Illustration of Electron

1897 Electron

The book of science

Tom Sharp

Joseph John Thomson physics Illustration of Electron


The unit of electrical charge is carried by particles accelerating around atoms bound or flying quickly from their orbits. J. J. Thomson realized that cathode rays were streams of these corpuscles, he called them, with the same electric charge and the same mass no matter what they were flying from. Thomson thought that atoms were bundles of thousands of these corpuscles bound together like plums in a positively charged pudding.

Astonishing feats

Sir Electron captures a photon to free the world of stupidity and fear—well, he does not successfully conquer stupidity or fear. Sir Electron binds hydrogens to oxygens to make a bucket of water, which he drinks and uses to wash his hands. Sir Electron powers lights and motors to keep our factories and offices running. They keep us running, too. Sir Electron experiments with molecules to make chemicals that affect our basic physiology. Drug companies make millions. Sir Electron gives us productivity devices, but these don’t make us more productive. We eagerly await version 11, the next sequel.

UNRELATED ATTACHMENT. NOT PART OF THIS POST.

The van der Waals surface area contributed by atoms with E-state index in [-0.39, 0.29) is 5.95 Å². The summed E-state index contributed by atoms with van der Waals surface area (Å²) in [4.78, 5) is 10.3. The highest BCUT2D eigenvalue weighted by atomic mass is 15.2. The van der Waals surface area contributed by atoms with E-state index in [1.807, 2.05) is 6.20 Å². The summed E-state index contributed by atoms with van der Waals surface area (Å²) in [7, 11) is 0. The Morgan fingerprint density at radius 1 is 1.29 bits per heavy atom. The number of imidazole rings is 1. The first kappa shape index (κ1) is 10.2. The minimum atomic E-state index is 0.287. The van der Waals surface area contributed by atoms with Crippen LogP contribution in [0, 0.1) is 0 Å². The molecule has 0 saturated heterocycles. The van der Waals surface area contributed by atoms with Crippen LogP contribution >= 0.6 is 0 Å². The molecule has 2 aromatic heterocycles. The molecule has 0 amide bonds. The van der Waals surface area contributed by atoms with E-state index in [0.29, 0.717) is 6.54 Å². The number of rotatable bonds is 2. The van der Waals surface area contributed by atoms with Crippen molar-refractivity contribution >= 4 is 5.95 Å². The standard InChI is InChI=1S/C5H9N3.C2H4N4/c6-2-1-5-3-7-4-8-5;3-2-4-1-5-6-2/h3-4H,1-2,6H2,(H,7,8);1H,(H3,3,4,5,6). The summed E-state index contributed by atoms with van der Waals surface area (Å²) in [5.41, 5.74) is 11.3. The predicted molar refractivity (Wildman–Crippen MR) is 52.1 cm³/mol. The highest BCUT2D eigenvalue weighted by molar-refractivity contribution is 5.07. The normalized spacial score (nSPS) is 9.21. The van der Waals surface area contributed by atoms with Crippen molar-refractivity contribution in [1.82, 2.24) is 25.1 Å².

Body chemistry binds us together. Binary units— male and female. Young romance at our age.

In 1897 J.J. Thomson called electrons corpuscles, although the term electron had been introduced in 1894 by George Johnstone Stoney to explain the chemical properties of atoms and the electron had been theorized since 1838 by Richard Laming. The electron not only carries the unit of electrical charge but also causes chemical bonds and magnetic fields.

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